Frank Lloyd Wright House, Studio and Garden
951 Chicago Avenue
Oak Park, Illinois

Frank Lloyd Wright (1867-1959), architect
Prairie Style, Arts and Crafts Movement
The Frank Lloyd Wright Home, Studio and Garden served as Wright's primary residence and studio from 1889 to 1909. Wright used his home as an architectural laboratory, experimenting with space, form, light, materials, furnishings and decorative arts. Frank Lloyd Wright referring to the lot purchased from John Blair (1820-1906), nursery man and landscape designer, said,
                       "I remember well that I came to Oak Park to live for no other reason than 
                                                                                 ... the remarkable character of the foliage on the old Blair lot."

 West facing, Forest Avenue Entrance
Frank Lloyd Wright Studio and Home built 1889, Oak Park, Illinois

Reflecting The Arts and Crafts Movement, Horizontal lines and Horizontal Bands of Windows 
Frank Lloyd Wright Studio and Home, Oak Park, Illinois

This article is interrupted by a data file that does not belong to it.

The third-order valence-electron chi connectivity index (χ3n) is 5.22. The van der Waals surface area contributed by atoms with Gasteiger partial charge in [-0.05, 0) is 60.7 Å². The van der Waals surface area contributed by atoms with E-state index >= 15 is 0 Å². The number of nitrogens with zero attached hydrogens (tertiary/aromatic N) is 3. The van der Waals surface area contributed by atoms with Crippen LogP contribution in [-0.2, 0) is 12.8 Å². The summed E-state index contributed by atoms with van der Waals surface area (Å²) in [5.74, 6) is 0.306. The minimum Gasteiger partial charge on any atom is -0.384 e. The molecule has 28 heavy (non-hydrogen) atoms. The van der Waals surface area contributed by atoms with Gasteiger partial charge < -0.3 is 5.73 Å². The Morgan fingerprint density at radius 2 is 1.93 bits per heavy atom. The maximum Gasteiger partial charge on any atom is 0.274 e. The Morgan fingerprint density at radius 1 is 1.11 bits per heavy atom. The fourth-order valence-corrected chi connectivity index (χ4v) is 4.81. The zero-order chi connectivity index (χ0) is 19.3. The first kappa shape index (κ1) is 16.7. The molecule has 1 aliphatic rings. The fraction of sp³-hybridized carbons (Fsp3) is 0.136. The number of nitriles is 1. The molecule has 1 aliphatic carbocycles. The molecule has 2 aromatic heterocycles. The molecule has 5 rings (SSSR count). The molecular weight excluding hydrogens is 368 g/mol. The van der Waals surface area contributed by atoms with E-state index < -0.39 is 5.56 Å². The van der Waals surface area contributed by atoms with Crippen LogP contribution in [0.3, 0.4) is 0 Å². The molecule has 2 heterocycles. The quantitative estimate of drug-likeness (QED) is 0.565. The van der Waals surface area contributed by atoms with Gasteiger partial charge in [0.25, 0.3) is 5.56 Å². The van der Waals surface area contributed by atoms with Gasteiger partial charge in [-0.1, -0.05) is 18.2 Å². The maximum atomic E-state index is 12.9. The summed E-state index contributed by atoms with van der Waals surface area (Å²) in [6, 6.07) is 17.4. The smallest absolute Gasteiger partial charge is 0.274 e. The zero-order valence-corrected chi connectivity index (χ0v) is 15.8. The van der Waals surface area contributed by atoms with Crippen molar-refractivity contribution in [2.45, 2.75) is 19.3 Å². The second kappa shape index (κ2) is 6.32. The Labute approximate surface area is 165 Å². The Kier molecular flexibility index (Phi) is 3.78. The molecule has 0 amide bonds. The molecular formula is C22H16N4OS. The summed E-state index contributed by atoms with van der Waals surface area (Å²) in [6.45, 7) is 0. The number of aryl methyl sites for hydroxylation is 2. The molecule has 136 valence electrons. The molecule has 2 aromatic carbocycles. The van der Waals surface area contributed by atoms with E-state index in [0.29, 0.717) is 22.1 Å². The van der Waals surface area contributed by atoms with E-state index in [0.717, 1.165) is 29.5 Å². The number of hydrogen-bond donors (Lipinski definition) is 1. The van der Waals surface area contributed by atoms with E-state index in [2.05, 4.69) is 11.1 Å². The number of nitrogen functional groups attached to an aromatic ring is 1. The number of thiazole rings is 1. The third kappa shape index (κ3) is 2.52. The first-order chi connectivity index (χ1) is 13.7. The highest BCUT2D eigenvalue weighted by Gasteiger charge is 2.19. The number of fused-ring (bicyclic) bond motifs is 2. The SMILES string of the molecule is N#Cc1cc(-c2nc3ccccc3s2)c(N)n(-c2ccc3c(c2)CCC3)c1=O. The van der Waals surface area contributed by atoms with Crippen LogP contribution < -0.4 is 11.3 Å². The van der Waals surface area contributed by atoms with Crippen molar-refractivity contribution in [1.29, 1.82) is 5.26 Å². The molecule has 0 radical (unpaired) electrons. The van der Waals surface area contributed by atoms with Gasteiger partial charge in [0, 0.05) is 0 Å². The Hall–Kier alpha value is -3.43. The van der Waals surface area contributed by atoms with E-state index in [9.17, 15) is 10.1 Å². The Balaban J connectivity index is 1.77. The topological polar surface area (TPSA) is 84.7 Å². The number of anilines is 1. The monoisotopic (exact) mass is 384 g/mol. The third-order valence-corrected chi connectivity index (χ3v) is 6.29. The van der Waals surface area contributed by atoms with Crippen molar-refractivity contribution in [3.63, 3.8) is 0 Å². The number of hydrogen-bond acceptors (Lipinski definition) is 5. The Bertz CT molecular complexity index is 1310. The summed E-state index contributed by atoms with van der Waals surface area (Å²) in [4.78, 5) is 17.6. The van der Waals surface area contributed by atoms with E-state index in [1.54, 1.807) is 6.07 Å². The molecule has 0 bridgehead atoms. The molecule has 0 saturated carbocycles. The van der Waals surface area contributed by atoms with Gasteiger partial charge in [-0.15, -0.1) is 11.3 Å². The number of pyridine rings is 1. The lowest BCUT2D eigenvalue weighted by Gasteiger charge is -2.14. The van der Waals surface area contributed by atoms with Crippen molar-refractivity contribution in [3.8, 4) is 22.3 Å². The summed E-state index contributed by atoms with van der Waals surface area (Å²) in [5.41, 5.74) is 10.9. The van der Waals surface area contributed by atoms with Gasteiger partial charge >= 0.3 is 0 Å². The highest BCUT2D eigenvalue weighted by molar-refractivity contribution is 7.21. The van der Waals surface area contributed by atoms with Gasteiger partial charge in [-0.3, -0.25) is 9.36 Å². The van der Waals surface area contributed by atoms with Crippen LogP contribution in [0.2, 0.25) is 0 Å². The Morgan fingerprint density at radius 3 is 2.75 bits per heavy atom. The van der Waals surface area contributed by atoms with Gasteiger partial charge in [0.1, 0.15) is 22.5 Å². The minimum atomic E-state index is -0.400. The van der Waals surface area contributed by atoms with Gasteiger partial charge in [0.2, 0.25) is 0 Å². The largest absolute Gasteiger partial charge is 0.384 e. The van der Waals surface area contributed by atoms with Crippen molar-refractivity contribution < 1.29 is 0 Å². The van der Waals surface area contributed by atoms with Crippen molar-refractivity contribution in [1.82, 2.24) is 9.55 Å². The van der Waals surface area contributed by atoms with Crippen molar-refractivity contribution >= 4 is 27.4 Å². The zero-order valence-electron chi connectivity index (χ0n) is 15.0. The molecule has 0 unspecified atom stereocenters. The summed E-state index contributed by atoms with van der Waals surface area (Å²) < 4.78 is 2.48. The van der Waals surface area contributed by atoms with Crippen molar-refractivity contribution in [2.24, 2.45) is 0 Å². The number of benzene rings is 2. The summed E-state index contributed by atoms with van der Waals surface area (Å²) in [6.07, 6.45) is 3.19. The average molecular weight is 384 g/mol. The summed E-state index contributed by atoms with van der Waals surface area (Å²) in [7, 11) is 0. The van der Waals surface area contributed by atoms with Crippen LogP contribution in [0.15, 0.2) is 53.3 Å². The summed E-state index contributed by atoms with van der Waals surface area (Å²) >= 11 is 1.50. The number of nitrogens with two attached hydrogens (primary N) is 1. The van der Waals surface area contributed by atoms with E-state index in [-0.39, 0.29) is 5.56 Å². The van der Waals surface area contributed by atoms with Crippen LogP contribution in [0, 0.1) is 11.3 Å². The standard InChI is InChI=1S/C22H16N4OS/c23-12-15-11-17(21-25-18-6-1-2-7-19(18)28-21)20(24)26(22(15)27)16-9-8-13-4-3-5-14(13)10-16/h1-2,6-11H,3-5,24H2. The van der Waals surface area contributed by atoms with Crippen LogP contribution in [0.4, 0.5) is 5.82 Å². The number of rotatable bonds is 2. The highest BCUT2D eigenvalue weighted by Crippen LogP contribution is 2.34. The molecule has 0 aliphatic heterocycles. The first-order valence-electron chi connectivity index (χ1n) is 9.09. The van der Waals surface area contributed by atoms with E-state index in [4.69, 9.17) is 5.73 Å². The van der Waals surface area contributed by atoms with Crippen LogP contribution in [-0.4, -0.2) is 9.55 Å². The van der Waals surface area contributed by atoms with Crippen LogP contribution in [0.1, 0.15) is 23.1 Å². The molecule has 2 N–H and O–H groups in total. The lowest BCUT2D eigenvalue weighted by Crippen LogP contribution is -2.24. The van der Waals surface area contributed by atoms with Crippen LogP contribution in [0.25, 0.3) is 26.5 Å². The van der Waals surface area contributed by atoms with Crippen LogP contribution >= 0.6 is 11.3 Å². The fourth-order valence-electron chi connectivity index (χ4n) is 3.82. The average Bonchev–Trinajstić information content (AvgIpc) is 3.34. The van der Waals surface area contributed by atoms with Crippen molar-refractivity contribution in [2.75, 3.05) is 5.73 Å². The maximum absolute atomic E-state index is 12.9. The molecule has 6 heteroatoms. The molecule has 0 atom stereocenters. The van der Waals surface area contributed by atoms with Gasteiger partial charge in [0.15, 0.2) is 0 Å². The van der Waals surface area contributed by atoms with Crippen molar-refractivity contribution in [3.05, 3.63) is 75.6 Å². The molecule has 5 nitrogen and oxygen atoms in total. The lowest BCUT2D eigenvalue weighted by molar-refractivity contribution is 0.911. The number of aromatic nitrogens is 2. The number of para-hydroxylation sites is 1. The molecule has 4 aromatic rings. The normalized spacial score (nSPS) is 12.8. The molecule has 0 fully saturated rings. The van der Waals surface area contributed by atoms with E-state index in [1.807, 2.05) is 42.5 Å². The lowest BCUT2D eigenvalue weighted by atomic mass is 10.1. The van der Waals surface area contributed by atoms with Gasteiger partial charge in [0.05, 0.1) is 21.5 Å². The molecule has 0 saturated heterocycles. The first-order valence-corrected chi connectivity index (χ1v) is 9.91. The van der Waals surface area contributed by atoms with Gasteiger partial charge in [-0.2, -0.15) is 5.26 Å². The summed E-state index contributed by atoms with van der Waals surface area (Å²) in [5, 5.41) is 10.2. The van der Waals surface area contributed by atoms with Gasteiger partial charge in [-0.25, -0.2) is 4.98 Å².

Chicago Avenue
Exterior fence encloses the yard 
replicating the horizontal lines of the studio
Kentucky Coffeetrees grace the boulevard
Frank Lloyd Wright House and Studio
Oak Park, Illinois
Kentucky Coffeetree 
(Gymnocladus dioica)  
Seed Pod
In the land of Lincoln, the Kentucky coffeetree graces the boulevard outside the Frank Lloyd Wright Studio in Oak Park. The lumber from the coffeetree is cherished by cabinetmakers and might explain the choice of this rare tree. From what I have read, Wright's favorite tree was another gymosperm, the ginkgo.

Oak Park Studio Vase Planters along wall
 North facing, Chicago Avenue, Oak Park, Illinois

Geometric architectural Sprite Sculpture
Originally designed for Hyde Park's Midway Gardens Wall  1913-1929,

located at 60th and Cottage Grove, Chicago, Illinois
The original sprites were move to Biltmore Resort in Arizona
 Designed by 

Frank Lloyd Wright, architect 
 and Alfonso Inanelli, sculptor

Prominent Landscape designers of the "Prairie Style" era are Jens Jensen, O. C. Simonds, Walter Burley Griffin,and Warren H. Manning.